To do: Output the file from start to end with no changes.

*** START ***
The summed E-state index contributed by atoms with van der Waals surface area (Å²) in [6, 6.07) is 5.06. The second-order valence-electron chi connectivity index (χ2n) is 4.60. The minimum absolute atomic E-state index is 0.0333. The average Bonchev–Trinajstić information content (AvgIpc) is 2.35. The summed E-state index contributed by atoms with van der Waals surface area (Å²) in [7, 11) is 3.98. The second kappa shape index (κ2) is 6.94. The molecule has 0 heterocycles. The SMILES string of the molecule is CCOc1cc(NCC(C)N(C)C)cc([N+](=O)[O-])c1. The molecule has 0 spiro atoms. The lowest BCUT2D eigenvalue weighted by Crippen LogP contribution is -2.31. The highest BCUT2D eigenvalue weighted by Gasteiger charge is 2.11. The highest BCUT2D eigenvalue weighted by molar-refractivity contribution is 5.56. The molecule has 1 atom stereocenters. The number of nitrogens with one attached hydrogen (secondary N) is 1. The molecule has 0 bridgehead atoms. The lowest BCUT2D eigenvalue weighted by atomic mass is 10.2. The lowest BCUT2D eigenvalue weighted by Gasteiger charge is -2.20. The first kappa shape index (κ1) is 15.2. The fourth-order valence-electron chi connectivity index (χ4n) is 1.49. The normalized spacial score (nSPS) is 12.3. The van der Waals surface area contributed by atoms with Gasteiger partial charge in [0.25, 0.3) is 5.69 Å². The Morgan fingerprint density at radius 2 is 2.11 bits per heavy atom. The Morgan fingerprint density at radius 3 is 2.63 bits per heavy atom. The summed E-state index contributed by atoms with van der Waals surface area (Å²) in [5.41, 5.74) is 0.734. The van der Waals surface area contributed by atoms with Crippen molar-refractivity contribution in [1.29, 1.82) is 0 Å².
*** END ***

The summed E-state index contributed by atoms with van der Waals surface area (Å²) in [6, 6.07) is 5.06. The second-order valence-electron chi connectivity index (χ2n) is 4.60. The minimum absolute atomic E-state index is 0.0333. The average Bonchev–Trinajstić information content (AvgIpc) is 2.35. The summed E-state index contributed by atoms with van der Waals surface area (Å²) in [7, 11) is 3.98. The second kappa shape index (κ2) is 6.94. The molecule has 0 heterocycles. The SMILES string of the molecule is CCOc1cc(NCC(C)N(C)C)cc([N+](=O)[O-])c1. The molecule has 0 spiro atoms. The lowest BCUT2D eigenvalue weighted by Crippen LogP contribution is -2.31. The highest BCUT2D eigenvalue weighted by Gasteiger charge is 2.11. The highest BCUT2D eigenvalue weighted by molar-refractivity contribution is 5.56. The molecule has 1 atom stereocenters. The number of nitrogens with one attached hydrogen (secondary N) is 1. The molecule has 0 bridgehead atoms. The lowest BCUT2D eigenvalue weighted by atomic mass is 10.2. The lowest BCUT2D eigenvalue weighted by Gasteiger charge is -2.20. The first kappa shape index (κ1) is 15.2. The fourth-order valence-electron chi connectivity index (χ4n) is 1.49. The normalized spacial score (nSPS) is 12.3. The van der Waals surface area contributed by atoms with Gasteiger partial charge in [0.25, 0.3) is 5.69 Å². The Morgan fingerprint density at radius 2 is 2.11 bits per heavy atom. The Morgan fingerprint density at radius 3 is 2.63 bits per heavy atom. The summed E-state index contributed by atoms with van der Waals surface area (Å²) in [5.41, 5.74) is 0.734. The van der Waals surface area contributed by atoms with Crippen molar-refractivity contribution in [1.29, 1.82) is 0 Å².